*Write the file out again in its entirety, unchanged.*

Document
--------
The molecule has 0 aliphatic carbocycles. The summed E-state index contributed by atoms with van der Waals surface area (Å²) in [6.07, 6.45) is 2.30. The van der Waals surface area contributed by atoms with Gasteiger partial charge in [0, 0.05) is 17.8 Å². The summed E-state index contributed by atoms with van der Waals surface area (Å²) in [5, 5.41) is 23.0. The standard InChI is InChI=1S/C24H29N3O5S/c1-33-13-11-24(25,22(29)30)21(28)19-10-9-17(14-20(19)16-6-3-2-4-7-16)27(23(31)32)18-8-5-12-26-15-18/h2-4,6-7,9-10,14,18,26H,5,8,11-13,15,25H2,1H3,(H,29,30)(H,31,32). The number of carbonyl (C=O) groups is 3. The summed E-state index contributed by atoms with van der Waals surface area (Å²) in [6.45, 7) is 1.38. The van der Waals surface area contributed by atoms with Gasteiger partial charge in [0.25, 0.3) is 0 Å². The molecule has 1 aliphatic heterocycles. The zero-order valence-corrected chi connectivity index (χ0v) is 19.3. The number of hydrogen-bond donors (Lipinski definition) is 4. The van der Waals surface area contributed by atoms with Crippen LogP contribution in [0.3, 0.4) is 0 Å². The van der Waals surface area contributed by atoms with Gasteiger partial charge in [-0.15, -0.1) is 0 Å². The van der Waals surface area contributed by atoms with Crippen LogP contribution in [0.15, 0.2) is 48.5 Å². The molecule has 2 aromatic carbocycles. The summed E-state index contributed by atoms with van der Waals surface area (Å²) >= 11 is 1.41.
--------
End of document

The molecule has 0 aliphatic carbocycles. The summed E-state index contributed by atoms with van der Waals surface area (Å²) in [6.07, 6.45) is 2.30. The van der Waals surface area contributed by atoms with Gasteiger partial charge in [0, 0.05) is 17.8 Å². The summed E-state index contributed by atoms with van der Waals surface area (Å²) in [5, 5.41) is 23.0. The standard InChI is InChI=1S/C24H29N3O5S/c1-33-13-11-24(25,22(29)30)21(28)19-10-9-17(14-20(19)16-6-3-2-4-7-16)27(23(31)32)18-8-5-12-26-15-18/h2-4,6-7,9-10,14,18,26H,5,8,11-13,15,25H2,1H3,(H,29,30)(H,31,32). The number of carbonyl (C=O) groups is 3. The summed E-state index contributed by atoms with van der Waals surface area (Å²) in [6.45, 7) is 1.38. The van der Waals surface area contributed by atoms with Gasteiger partial charge in [0.25, 0.3) is 0 Å². The molecule has 1 aliphatic heterocycles. The zero-order valence-corrected chi connectivity index (χ0v) is 19.3. The number of hydrogen-bond donors (Lipinski definition) is 4. The van der Waals surface area contributed by atoms with Crippen LogP contribution in [0.3, 0.4) is 0 Å². The van der Waals surface area contributed by atoms with Gasteiger partial charge in [-0.15, -0.1) is 0 Å². The van der Waals surface area contributed by atoms with Crippen LogP contribution in [0.15, 0.2) is 48.5 Å². The molecule has 2 aromatic carbocycles. The summed E-state index contributed by atoms with van der Waals surface area (Å²) >= 11 is 1.41.